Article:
I had the opportunity to work at a pediatric hospital in South Africa in 2002. It was a place where antiretroviral drugs weren’t available to average citizens unless they could enroll in a research study. While witnessing HIV-positive infants and toddlers die needlessly for lack of medicine, I realized that there are specific reasons why people facing the same circumstances – in this case HIV infection – can and should be expected to undergo completely different outcomes based on where they live, the color of their skin, how much money and social capital can be called upon for help. Maybe it was easier for me to see the stark contrast created by injustice while traveling, but upon returning home to North Carolina, where there were hundreds of North Carolinians on waiting lists for the AIDS Drug Assistance Program, I started wondering how different these places really are. Between Durban and Durham, what seemed the greatest distinctions were the nature of public rhetoric and the scale and visibility of a problem; of course the roots of social injustice were the same.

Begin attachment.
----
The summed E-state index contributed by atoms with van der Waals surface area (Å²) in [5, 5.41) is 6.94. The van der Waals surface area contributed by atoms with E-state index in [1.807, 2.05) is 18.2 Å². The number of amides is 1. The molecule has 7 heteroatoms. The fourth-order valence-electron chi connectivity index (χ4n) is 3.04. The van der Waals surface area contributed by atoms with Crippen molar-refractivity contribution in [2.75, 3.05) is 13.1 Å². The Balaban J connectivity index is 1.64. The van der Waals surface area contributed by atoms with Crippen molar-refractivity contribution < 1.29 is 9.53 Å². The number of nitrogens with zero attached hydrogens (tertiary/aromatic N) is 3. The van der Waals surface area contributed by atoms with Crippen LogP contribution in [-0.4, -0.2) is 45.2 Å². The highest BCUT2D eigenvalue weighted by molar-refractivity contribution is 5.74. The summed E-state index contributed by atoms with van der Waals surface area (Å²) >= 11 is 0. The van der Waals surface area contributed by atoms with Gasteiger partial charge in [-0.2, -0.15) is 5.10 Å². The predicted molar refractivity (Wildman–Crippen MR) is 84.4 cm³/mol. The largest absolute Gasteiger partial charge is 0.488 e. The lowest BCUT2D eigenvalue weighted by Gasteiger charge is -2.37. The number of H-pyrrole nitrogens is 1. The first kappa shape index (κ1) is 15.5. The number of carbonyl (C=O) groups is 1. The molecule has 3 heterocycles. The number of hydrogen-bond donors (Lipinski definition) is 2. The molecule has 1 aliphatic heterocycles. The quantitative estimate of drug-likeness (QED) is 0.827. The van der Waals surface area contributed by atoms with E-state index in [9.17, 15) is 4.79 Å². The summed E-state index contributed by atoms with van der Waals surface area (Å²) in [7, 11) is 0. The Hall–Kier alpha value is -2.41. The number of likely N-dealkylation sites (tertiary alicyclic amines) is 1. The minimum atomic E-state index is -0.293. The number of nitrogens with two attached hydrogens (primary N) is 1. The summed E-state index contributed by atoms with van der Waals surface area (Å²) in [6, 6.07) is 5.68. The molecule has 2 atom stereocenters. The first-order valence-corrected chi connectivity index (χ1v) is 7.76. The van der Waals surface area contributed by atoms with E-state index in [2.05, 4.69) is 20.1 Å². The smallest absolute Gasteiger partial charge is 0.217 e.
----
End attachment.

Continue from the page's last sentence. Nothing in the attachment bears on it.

Looking back to a decade ago, I left South Africa brimming with new knowledge but without tools to act.
    The 2004 International AIDS Conference (IAC) filled in this missing link. I traveled to Bangkok and found myself in the midst of a powerful, well-versed and goal-focused community of Thai people living with HIV, drug users, sex workers and allies from around the world standing together, that I understood the spectrum of avenues of engagement through which each of us can play a role that makes a difference. 

    Whether it’s learning to use media to raise public awareness of industry tactics to generate profit in contrast with access shortfalls, understanding proceedings in which trade policies are determined, or shaping legislative or regulatory decisions that must be reoriented to a public health paradigm—the world’s best minds in activism gather at the IAC every year.